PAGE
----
How is LGS Diagnosed?
Your doctor will look for these signs to diagnose LGS:
- Seizures that started in early life
- More than one kind of seizure, and they are hard to control.
- An electroencephalogram (EEG) shows specific abnormalities.
- Developmental delays or intellectual disability (not required for diagnosis but often present).
There are several useful ways to investigate LGS:
- Generalized paroxysmal fast activity
- Generalized slow-spike and wave discharge
- Cortical malformations
- Tuberous sclerosis
- Acquired brain injury
- There is no characteristic MRI pattern for LGS. The MRI may be normal.
- MRI scans are not all the same. An epilepsy-protocol MRI read by an experienced epilepsy neuroradiologist increases the likelihood of detecting an abnormality if one is present.
- Epilepsy gene panel. This is one of the most common genetic tests for epilepsy. It looks for many different genes associated with epilepsy.
- Chromosomal microarray. This evaluates extra or missing pieces of a chromosome.
- Whole exome sequencing. This can be ordered by a genetics specialist. It evaluates the entire DNA code. It looks for changes in genes associated with epilepsy. Usually it requires a child and both parents to be tested.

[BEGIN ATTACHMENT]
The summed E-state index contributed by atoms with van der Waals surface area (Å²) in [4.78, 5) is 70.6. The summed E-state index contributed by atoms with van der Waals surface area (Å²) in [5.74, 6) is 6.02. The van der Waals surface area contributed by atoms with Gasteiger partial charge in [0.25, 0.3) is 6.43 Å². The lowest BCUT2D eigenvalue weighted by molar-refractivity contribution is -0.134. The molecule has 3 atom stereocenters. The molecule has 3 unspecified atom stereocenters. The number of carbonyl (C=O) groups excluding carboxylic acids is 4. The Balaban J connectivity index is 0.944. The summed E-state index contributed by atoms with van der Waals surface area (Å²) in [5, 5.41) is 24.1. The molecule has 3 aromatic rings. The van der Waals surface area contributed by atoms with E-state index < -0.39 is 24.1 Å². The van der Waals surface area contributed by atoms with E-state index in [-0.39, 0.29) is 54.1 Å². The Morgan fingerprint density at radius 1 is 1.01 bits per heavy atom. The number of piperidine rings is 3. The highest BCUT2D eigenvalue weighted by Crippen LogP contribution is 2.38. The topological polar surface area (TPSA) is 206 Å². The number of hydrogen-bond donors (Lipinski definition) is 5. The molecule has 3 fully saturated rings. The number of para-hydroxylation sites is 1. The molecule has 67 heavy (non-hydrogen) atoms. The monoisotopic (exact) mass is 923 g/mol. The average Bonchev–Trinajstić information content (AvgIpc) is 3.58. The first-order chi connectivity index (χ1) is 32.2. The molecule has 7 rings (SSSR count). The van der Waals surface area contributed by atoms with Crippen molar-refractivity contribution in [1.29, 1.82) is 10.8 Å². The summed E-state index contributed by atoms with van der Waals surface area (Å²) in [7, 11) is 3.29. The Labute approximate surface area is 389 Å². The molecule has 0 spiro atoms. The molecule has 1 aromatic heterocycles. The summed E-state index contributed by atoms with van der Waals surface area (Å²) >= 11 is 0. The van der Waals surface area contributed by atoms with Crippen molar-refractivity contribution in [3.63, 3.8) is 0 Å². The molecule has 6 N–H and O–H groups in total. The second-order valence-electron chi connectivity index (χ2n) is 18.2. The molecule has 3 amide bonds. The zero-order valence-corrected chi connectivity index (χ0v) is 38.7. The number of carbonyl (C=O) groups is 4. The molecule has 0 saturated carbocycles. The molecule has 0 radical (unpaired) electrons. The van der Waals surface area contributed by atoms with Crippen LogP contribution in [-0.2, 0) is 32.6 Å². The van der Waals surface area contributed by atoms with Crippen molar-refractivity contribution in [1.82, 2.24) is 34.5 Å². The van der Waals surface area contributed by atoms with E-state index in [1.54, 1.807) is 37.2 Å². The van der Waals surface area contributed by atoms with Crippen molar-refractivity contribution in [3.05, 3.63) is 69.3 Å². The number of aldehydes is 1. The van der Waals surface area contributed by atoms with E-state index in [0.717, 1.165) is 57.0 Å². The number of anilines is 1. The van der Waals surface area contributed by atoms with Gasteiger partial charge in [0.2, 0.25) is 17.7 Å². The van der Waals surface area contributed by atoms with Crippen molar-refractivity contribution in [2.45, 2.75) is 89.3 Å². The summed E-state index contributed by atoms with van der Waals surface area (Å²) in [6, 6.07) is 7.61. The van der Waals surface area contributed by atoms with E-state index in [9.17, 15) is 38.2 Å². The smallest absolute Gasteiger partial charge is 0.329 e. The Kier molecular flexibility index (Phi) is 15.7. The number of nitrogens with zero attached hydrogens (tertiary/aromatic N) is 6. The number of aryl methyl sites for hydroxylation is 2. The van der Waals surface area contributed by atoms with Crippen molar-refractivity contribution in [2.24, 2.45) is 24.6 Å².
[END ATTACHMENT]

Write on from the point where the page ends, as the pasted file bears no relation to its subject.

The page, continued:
- Blood tests
- Urine tests
- Spinal fluid tests
Repeating testing or imaging in older LGS patients can be useful. It can help when an underlying cause has not been determined. It can identify previously missed causes. However, it is not necessary in all cases. Sometimes, genetic testing can be reviewed rather than repeated as our knowledge about genetics grows.
Insurance generally covers most tests listed above. Genetic testing coverage varies by state and insurance provider.
Diagnostic Codes for LGS
2016: The LGS Foundation helps LGS get designated ICD-10-CM diagnosis codes used under the Health Insurance Portability and Accountability Act (HIPAA). These codes are important and used by the health care system to track health care statistics, disease burden, quality outcomes, mortality statistics, and billing.
Thank you to the Child Neurology Foundation for allowing us to adapt this article for this site.
Authors: Shaun Ajinkya, MD; Elaine Wirrell, MD, Mayo Clinic – Rochester, Minnesota Reviewed: April 2021
The information here is not intended to provide diagnosis, treatment, or medical advice and should not be considered a substitute for advice from a healthcare professional. The content provided is for informational purposes only. The LGS Foundation is not responsible for actions taken based on the information included on this webpage. Please consult with a physician or other healthcare professional regarding any medical or health related diagnosis or treatment options.